Gdańsk (known, in German, as “Danzig,” like the musician) is the port city of Northern Poland. Surprisingly, our stay in the city was very short despite the historical importance of this city. In recent history the city has undergone two momentous occasions.

First, World War II started here. The first attack by the Nazis occurred at Gdańsk’s Westerplatte on Sept 1st, 1939. Apparently the Poles were able to fend off the invaders for a week before they were overtaken. The city was liberated (or almost wiped off the map) in 1945 after a good ol’ bomb-fucking by the Soviets.

The next big thing that happened here were the revolts against communism some four decades later. Those revolts culminated in the “Lenin Shipyards strike” of 1980, and is now commemorated by a huge pillar with three anchors hanging at the top. It would be almost a decade before Poland would be released from communism after the so-called “Round Table” discussions of 1989.

Whew. (Shot of Żubrowka.) History lesson over.

Nazis, Soviets, and revolts aside, our stay in Gdańsk was more of a walking tour than anything else. The main street is ulicia Długa (dwoo-ga), marked by many pretty buildings and turns into Długi Targ after the Town Hall (see picture above.) Długi Targ is made memorable by Neptune’s Fountain, which sits in front of the historic Dwór Artusa (Arthur’s Court). The Court was apparently built by some folks who were inspired by King Arthur’s Knights of Camelot and wanted their own place to assemble and scheme.

Whoops, that was more history learning. Sorry. (Another shot.)

Then we walked through the Green Gate to the waterfront, admired the view and took pictures.

Gdańsk Waterfront

Gdańsk Waterfront.

We couldn’t miss, however, the staple of any walking tour in Europe: a visit to a church. (Are there any tours in Europe that don’t have a visit to a church?) Walking down ulica Mariacka we visited the monumental and old Bazylika Mariacka, or St. Mary’s Church, built sometime in the 14th century. It was a nice church, complete with images from the Bible, Latin inscriptions, and icons. The bleached-white interior didn’t look anything like the brick exterior. Unlike St. John’s Church in Toruń, which is the oldest brick building in Poland, St. Mary’s Church is the biggest brick church… in the world.

St. Mary's Church altar, Gdańsk, Poland

St. Mary's Church altar, Gdańsk, Poland.

Jumping back into the car, we drove to Sopot.


Funky building in Sopot, Poland.

Funky building in Sopot, Poland.

We did a quick tour of Sopot on foot. The main street is ulica Bohaterów Monte Cassino, complete with a funky looking building and a boy on a rope. The main street stops at the beach facing the Baltic Sea and is taken over by the Sopot Pier.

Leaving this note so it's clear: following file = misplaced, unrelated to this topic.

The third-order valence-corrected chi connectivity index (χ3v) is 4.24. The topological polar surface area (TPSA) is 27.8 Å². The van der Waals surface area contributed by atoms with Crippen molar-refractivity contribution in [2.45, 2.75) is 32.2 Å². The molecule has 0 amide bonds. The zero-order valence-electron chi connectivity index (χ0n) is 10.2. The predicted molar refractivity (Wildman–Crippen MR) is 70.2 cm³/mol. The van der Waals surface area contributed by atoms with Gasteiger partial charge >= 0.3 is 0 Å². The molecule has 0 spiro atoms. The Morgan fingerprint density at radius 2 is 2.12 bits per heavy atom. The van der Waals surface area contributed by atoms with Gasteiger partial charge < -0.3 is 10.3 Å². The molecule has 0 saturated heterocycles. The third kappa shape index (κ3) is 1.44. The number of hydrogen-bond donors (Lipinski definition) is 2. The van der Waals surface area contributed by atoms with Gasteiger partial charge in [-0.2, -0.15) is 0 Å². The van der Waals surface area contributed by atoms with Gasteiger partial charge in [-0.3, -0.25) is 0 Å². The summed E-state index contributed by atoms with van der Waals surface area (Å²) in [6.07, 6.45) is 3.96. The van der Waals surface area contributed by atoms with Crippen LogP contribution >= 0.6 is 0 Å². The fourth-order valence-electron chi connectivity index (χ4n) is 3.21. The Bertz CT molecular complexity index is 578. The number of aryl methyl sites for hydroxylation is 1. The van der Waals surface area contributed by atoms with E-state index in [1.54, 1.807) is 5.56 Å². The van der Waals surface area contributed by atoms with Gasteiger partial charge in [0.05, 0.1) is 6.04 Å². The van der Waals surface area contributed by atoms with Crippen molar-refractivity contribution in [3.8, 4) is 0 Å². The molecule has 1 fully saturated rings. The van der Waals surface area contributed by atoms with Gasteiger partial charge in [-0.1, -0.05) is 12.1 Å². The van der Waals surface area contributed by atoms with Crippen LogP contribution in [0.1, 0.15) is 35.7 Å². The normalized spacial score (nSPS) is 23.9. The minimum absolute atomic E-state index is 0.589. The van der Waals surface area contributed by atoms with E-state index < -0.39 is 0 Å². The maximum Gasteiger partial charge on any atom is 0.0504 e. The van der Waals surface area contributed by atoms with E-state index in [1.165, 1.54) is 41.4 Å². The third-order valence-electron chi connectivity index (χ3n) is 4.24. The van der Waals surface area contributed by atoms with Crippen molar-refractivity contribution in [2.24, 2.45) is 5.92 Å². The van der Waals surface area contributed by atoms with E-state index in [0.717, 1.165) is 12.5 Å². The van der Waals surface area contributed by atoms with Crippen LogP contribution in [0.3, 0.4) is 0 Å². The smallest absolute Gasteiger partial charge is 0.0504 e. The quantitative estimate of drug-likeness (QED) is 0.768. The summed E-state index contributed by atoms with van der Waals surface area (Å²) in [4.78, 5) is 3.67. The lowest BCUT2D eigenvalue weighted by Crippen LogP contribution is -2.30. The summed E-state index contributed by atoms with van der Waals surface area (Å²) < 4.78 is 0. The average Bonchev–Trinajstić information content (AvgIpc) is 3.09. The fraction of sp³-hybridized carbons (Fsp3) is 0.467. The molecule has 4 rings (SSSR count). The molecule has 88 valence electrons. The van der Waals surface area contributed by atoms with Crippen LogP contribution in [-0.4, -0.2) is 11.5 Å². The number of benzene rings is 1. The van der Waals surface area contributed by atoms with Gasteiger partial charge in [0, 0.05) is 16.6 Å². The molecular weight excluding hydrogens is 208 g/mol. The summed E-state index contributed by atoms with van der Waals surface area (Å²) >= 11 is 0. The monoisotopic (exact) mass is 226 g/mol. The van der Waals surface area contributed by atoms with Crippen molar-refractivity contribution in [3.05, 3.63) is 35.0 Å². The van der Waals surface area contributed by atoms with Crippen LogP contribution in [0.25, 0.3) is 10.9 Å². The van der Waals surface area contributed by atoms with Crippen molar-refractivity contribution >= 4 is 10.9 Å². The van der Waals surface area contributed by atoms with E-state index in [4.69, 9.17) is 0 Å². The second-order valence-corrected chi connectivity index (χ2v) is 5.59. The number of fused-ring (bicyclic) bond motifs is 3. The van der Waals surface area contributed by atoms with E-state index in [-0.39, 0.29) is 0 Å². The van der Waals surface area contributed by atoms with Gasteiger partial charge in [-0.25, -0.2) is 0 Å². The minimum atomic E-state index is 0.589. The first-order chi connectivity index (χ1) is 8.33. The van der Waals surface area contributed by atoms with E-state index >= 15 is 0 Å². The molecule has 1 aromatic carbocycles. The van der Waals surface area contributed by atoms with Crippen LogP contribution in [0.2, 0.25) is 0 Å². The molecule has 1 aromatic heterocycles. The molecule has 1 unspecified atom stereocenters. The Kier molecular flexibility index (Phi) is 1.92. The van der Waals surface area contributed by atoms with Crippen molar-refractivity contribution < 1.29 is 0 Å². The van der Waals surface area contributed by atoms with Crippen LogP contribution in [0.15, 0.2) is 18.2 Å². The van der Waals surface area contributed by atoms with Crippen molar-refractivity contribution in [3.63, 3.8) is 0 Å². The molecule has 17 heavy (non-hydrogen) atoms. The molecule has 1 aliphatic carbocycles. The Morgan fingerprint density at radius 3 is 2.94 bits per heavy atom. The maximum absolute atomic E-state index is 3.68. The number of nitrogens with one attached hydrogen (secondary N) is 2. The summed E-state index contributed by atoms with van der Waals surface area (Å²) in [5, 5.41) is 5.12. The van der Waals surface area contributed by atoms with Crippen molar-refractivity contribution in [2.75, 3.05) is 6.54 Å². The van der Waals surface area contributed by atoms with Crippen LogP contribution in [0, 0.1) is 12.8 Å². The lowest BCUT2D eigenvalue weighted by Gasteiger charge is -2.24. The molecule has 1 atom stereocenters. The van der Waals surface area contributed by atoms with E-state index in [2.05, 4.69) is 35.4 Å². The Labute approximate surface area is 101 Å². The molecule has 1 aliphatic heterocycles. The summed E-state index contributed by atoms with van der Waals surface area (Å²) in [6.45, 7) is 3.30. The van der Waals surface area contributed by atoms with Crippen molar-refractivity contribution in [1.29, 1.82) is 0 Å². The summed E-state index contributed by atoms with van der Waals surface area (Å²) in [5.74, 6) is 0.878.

Steve Among Swans.

Steve Among Swans. It was very cold that day.

We walked the pier and took a look at the marina they are building at the end of the pier. Along the way we saw swans, ducks, the Baltic Sea and a camera crew. Maybe my host family and I will be in a Polish movie as unsuspecting extras.

We stopped for dinner, but I forget the name of the place. I thought it was funny that I could try something call gypsy pie. I remember making some comment about “them wretched gypsies,” which Homestay Daughter didn’t find too funny and thankfully Homestay Father didn’t understand. Noting that gypsy-jokes were off-limits, we made other conversation.

The last cultural experience of Sopot was smoked cheese, called “oscypek.” It was good and greasy.

Polish oscypek.

Polish oscypek.

And then we drove back to Bydgoszcz.

I’d been staying in Bydgoszcz for a week before I accepted the fact that my Polish wasn’t going to get any better. Deciding to leave Polish lessons and a singing toilet behind, I decided it was time to leave. Saying thank to my host family and trying to figure out how many kisses on each cheek I was supposed to give, I returned to Warsaw for a few weeks before finally going westward to a town called Poznań.

Happy Mother’s Day!

May 9, 2011

Ok, I forgot to set the schedule and this post is late.

I want to wish all the mothers out there a Happy Mother’s Day! I understand that you might think that your work isn’t noticed much or appreciated enough, but it is, we were just too young to realize it. We kids thank you for all the times you cooked for us, gave us money without Dad knowing, dried our tears and gave us support when we needed it most (especially in graduate school), and, when we were kids, organized all those birthday parties. Those were great times. 😀

I hope you all had a great day! 😀

Polish Rock and Metal Muzyka

May 5, 2011

Alright boys and girls, it’s that time again. Following posts on Asian, Korean, Winnipeg, and country music, it’s time for another round of Steven’s Musical Selections. This time I’m covering the muzyka from Poland.